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Don’t Buy Used 2014 BMW i3s, Consumer Reports Says

The 2014 BMW i3 isn’t a good option if you’re in the market for a second-hand electric car, according to Consumer Reports.

The popular magazine recently released a list dubbed “Used Cars To Avoid Buying” — the 2014 model year of the popular electric city car featured prominently on it.

BMW i3 Sarasota 1 copy

Worth noting, though, is that BMW had quite a number of other (non-electric) models make the list as well — so the issue doesn’t seem to be with the company’s approach to electric vehicles (EVs) itself, but rather with company-wide reliability deficits. (As many will note, many German auto manufacturers have had issues with reliability and quality in recent times.)

Green Car Reports provides more:

The list includes 2006 through 2015 models that have a record of below-average reliability. The ratings apply to specific model years of a given vehicle, because even a general pattern of good reliability can be interrupted by lapses during specific model years.

…While Consumer Reports says the i3 has below average reliability, the carmaker’s 5 Series sedan was determined to be “much worse than average” across model years 2006-2008, 2010-2012, and 2015.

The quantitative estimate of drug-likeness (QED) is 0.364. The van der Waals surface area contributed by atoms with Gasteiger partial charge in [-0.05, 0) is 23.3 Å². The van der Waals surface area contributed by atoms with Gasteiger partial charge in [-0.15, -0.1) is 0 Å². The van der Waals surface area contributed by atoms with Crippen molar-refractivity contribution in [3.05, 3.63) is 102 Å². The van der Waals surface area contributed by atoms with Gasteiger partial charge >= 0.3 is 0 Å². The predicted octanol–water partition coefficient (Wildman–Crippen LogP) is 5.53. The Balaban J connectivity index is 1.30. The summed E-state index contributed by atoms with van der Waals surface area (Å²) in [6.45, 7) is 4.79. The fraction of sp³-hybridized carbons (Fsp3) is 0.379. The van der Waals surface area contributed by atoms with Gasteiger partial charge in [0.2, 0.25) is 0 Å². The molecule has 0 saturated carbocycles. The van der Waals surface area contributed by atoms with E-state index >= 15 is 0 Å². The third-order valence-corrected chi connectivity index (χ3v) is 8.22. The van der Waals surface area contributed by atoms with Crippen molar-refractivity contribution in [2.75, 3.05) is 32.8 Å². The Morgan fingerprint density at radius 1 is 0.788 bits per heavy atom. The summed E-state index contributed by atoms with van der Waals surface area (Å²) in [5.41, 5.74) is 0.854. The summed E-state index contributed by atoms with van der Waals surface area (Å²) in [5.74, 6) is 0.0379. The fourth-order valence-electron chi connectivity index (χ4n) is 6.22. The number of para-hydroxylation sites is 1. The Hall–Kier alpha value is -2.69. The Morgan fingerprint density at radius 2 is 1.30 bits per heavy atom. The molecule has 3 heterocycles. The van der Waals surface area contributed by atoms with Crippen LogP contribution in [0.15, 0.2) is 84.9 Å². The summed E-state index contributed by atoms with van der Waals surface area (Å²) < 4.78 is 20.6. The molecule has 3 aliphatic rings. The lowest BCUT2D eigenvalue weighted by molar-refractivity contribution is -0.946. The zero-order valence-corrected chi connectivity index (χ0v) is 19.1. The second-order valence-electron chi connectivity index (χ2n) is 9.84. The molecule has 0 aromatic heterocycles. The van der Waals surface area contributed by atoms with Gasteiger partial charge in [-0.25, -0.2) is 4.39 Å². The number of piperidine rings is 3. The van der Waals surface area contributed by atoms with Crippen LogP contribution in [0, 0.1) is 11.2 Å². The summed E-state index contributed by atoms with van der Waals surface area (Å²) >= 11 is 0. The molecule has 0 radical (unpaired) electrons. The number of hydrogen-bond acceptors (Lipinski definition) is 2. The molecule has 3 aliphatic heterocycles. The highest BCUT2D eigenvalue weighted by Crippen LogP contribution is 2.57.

The i3 wasn’t the only electric car on the list either. The 2012, 2013, and 2015 versions of the Tesla Model S all have “much-worse-than-average” reliability, according to the magazine.

Despite heaping praise on the Model S when it was new, Consumer Reports last year pulled its coveted “recommended” rating for the car, owing to that increasing evidence of that below-average reliability. Another used electric car to avoid is the 2013 Nissan Leaf, staffers say.

The issues with used Nissan Leafs appear to be mostly limited to the 2013 model year, though, as the 2014 model year is rated as possessing “better than average” reliability and the 2015 model year as having “average” reliability.

Do any owners/buyers of used BMW i3s, Tesla Model Ss, or Nissan LEAFs have anything to say about their vehicle’s reliability?

Written By

James Ayre's background is predominantly in geopolitics and history, but he has an obsessive interest in pretty much everything. After an early life spent in the Imperial Free City of Dortmund, James followed the river Ruhr to Cofbuokheim, where he attended the University of Astnide. And where he also briefly considered entering the coal mining business. He currently writes for a living, on a broad variety of subjects, ranging from science, to politics, to military history, to renewable energy. You can follow his work on Google+.


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